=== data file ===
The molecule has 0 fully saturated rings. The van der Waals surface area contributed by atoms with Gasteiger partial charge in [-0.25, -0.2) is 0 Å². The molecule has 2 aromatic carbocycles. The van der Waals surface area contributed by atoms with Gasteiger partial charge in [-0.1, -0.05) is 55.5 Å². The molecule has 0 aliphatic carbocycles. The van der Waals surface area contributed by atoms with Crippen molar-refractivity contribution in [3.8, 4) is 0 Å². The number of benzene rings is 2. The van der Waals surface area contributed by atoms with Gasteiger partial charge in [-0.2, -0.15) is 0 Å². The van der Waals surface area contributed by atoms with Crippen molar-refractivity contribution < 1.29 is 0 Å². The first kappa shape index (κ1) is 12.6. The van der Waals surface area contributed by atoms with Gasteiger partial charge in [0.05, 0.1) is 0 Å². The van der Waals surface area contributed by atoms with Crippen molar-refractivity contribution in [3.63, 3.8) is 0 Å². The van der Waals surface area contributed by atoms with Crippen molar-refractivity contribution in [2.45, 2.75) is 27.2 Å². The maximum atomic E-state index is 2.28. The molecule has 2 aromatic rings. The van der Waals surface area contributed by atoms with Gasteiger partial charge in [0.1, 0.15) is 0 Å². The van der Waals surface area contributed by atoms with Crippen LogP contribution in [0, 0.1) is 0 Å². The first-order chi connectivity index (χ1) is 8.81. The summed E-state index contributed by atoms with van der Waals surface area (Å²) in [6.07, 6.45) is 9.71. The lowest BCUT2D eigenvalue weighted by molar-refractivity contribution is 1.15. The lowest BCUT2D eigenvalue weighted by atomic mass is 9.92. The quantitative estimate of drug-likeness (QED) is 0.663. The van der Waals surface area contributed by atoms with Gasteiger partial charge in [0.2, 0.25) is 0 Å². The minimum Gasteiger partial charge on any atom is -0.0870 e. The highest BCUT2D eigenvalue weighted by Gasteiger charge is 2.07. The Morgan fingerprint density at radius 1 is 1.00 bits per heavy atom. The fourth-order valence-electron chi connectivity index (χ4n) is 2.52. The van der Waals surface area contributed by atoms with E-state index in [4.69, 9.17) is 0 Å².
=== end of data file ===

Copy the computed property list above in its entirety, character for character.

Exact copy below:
The molecule has 0 fully saturated rings. The van der Waals surface area contributed by atoms with Gasteiger partial charge in [-0.25, -0.2) is 0 Å². The molecule has 2 aromatic carbocycles. The van der Waals surface area contributed by atoms with Gasteiger partial charge in [-0.1, -0.05) is 55.5 Å². The molecule has 0 aliphatic carbocycles. The van der Waals surface area contributed by atoms with Crippen molar-refractivity contribution in [3.8, 4) is 0 Å². The number of benzene rings is 2. The van der Waals surface area contributed by atoms with Gasteiger partial charge in [-0.2, -0.15) is 0 Å². The van der Waals surface area contributed by atoms with Crippen molar-refractivity contribution < 1.29 is 0 Å². The first kappa shape index (κ1) is 12.6. The van der Waals surface area contributed by atoms with Gasteiger partial charge in [0.05, 0.1) is 0 Å². The van der Waals surface area contributed by atoms with Crippen molar-refractivity contribution in [3.63, 3.8) is 0 Å². The van der Waals surface area contributed by atoms with Crippen molar-refractivity contribution in [2.45, 2.75) is 27.2 Å². The maximum atomic E-state index is 2.28. The molecule has 2 aromatic rings. The van der Waals surface area contributed by atoms with Gasteiger partial charge in [0.1, 0.15) is 0 Å². The van der Waals surface area contributed by atoms with Crippen LogP contribution in [0, 0.1) is 0 Å². The first-order chi connectivity index (χ1) is 8.81. The summed E-state index contributed by atoms with van der Waals surface area (Å²) in [6.07, 6.45) is 9.71. The lowest BCUT2D eigenvalue weighted by molar-refractivity contribution is 1.15. The lowest BCUT2D eigenvalue weighted by atomic mass is 9.92. The quantitative estimate of drug-likeness (QED) is 0.663. The van der Waals surface area contributed by atoms with Gasteiger partial charge in [0.2, 0.25) is 0 Å². The minimum Gasteiger partial charge on any atom is -0.0870 e. The highest BCUT2D eigenvalue weighted by Gasteiger charge is 2.07. The Morgan fingerprint density at radius 1 is 1.00 bits per heavy atom. The fourth-order valence-electron chi connectivity index (χ4n) is 2.52. The van der Waals surface area contributed by atoms with E-state index in [4.69, 9.17) is 0 Å².